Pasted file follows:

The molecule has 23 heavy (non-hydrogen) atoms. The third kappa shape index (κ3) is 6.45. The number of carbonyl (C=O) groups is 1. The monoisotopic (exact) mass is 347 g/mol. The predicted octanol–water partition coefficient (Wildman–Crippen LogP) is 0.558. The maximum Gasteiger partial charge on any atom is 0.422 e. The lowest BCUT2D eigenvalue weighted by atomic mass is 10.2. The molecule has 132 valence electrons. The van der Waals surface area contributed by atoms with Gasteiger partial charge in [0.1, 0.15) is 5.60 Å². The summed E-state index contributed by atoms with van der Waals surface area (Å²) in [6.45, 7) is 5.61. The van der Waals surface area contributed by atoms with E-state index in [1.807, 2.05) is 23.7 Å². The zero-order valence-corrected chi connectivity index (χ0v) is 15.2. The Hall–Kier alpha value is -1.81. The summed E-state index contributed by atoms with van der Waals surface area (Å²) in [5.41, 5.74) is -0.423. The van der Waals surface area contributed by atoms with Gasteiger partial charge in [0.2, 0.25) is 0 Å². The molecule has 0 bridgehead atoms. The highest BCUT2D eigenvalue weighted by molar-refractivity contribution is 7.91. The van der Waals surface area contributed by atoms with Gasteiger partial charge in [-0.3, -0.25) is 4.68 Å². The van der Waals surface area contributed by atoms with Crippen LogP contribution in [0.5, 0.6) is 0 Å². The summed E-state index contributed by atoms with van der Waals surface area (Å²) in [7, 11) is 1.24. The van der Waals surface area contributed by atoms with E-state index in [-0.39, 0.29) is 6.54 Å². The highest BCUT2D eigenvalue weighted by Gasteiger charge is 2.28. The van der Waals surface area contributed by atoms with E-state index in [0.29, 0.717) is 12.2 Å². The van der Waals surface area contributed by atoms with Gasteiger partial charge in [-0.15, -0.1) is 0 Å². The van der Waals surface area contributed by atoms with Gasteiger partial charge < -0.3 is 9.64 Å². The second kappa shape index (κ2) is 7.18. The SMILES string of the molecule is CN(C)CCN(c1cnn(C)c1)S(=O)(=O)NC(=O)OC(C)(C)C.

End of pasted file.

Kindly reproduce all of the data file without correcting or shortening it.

The molecule has 23 heavy (non-hydrogen) atoms. The third kappa shape index (κ3) is 6.45. The number of carbonyl (C=O) groups is 1. The monoisotopic (exact) mass is 347 g/mol. The predicted octanol–water partition coefficient (Wildman–Crippen LogP) is 0.558. The maximum Gasteiger partial charge on any atom is 0.422 e. The lowest BCUT2D eigenvalue weighted by atomic mass is 10.2. The molecule has 132 valence electrons. The van der Waals surface area contributed by atoms with Gasteiger partial charge in [0.1, 0.15) is 5.60 Å². The summed E-state index contributed by atoms with van der Waals surface area (Å²) in [6.45, 7) is 5.61. The van der Waals surface area contributed by atoms with E-state index in [1.807, 2.05) is 23.7 Å². The zero-order valence-corrected chi connectivity index (χ0v) is 15.2. The Hall–Kier alpha value is -1.81. The summed E-state index contributed by atoms with van der Waals surface area (Å²) in [5.41, 5.74) is -0.423. The van der Waals surface area contributed by atoms with Gasteiger partial charge in [0.2, 0.25) is 0 Å². The molecule has 0 bridgehead atoms. The highest BCUT2D eigenvalue weighted by molar-refractivity contribution is 7.91. The van der Waals surface area contributed by atoms with Gasteiger partial charge in [-0.3, -0.25) is 4.68 Å². The van der Waals surface area contributed by atoms with Crippen LogP contribution in [0.5, 0.6) is 0 Å². The summed E-state index contributed by atoms with van der Waals surface area (Å²) in [7, 11) is 1.24. The van der Waals surface area contributed by atoms with E-state index in [-0.39, 0.29) is 6.54 Å². The highest BCUT2D eigenvalue weighted by Gasteiger charge is 2.28. The van der Waals surface area contributed by atoms with E-state index in [0.29, 0.717) is 12.2 Å². The van der Waals surface area contributed by atoms with Gasteiger partial charge in [-0.15, -0.1) is 0 Å². The van der Waals surface area contributed by atoms with Gasteiger partial charge < -0.3 is 9.64 Å². The second kappa shape index (κ2) is 7.18. The SMILES string of the molecule is CN(C)CCN(c1cnn(C)c1)S(=O)(=O)NC(=O)OC(C)(C)C.